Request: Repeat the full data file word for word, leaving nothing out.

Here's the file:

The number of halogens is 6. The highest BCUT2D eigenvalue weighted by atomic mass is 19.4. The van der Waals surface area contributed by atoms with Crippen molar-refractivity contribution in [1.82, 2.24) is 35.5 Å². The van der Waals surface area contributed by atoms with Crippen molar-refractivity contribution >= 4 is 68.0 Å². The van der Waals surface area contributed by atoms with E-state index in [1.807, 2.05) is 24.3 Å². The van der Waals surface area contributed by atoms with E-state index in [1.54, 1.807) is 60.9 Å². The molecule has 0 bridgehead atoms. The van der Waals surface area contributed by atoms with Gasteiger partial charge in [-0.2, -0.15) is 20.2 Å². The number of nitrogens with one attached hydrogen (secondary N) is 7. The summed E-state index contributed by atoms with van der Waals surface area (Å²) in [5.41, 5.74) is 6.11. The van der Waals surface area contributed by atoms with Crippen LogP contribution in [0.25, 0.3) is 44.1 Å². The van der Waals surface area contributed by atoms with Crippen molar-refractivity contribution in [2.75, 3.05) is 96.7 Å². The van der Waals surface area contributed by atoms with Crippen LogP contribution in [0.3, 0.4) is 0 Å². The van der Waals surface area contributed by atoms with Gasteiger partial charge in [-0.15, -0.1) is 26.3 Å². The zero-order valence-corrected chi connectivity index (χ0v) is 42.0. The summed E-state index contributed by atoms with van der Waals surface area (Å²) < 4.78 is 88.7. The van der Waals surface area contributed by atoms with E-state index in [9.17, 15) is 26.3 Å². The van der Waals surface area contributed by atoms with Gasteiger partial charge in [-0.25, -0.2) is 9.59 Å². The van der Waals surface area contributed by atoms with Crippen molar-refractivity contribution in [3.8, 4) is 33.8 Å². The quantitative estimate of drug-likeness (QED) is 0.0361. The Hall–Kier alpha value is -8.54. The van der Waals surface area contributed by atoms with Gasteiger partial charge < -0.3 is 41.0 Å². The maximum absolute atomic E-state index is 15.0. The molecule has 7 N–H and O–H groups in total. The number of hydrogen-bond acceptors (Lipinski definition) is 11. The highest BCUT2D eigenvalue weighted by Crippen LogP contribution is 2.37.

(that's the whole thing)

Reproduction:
The number of halogens is 6. The highest BCUT2D eigenvalue weighted by atomic mass is 19.4. The van der Waals surface area contributed by atoms with Crippen molar-refractivity contribution in [1.82, 2.24) is 35.5 Å². The van der Waals surface area contributed by atoms with Crippen molar-refractivity contribution >= 4 is 68.0 Å². The van der Waals surface area contributed by atoms with E-state index in [1.807, 2.05) is 24.3 Å². The van der Waals surface area contributed by atoms with E-state index in [1.54, 1.807) is 60.9 Å². The molecule has 0 bridgehead atoms. The van der Waals surface area contributed by atoms with Gasteiger partial charge in [-0.2, -0.15) is 20.2 Å². The number of nitrogens with one attached hydrogen (secondary N) is 7. The summed E-state index contributed by atoms with van der Waals surface area (Å²) in [5.41, 5.74) is 6.11. The van der Waals surface area contributed by atoms with Crippen LogP contribution in [0.25, 0.3) is 44.1 Å². The van der Waals surface area contributed by atoms with Crippen molar-refractivity contribution in [2.75, 3.05) is 96.7 Å². The van der Waals surface area contributed by atoms with Crippen LogP contribution in [0.3, 0.4) is 0 Å². The van der Waals surface area contributed by atoms with Gasteiger partial charge in [-0.15, -0.1) is 26.3 Å². The zero-order valence-corrected chi connectivity index (χ0v) is 42.0. The summed E-state index contributed by atoms with van der Waals surface area (Å²) < 4.78 is 88.7. The van der Waals surface area contributed by atoms with E-state index in [9.17, 15) is 26.3 Å². The van der Waals surface area contributed by atoms with Gasteiger partial charge in [-0.25, -0.2) is 9.59 Å². The van der Waals surface area contributed by atoms with Crippen molar-refractivity contribution in [3.8, 4) is 33.8 Å². The quantitative estimate of drug-likeness (QED) is 0.0361. The Hall–Kier alpha value is -8.54. The van der Waals surface area contributed by atoms with Gasteiger partial charge < -0.3 is 41.0 Å². The maximum absolute atomic E-state index is 15.0. The molecule has 7 N–H and O–H groups in total. The number of hydrogen-bond acceptors (Lipinski definition) is 11. The highest BCUT2D eigenvalue weighted by Crippen LogP contribution is 2.37.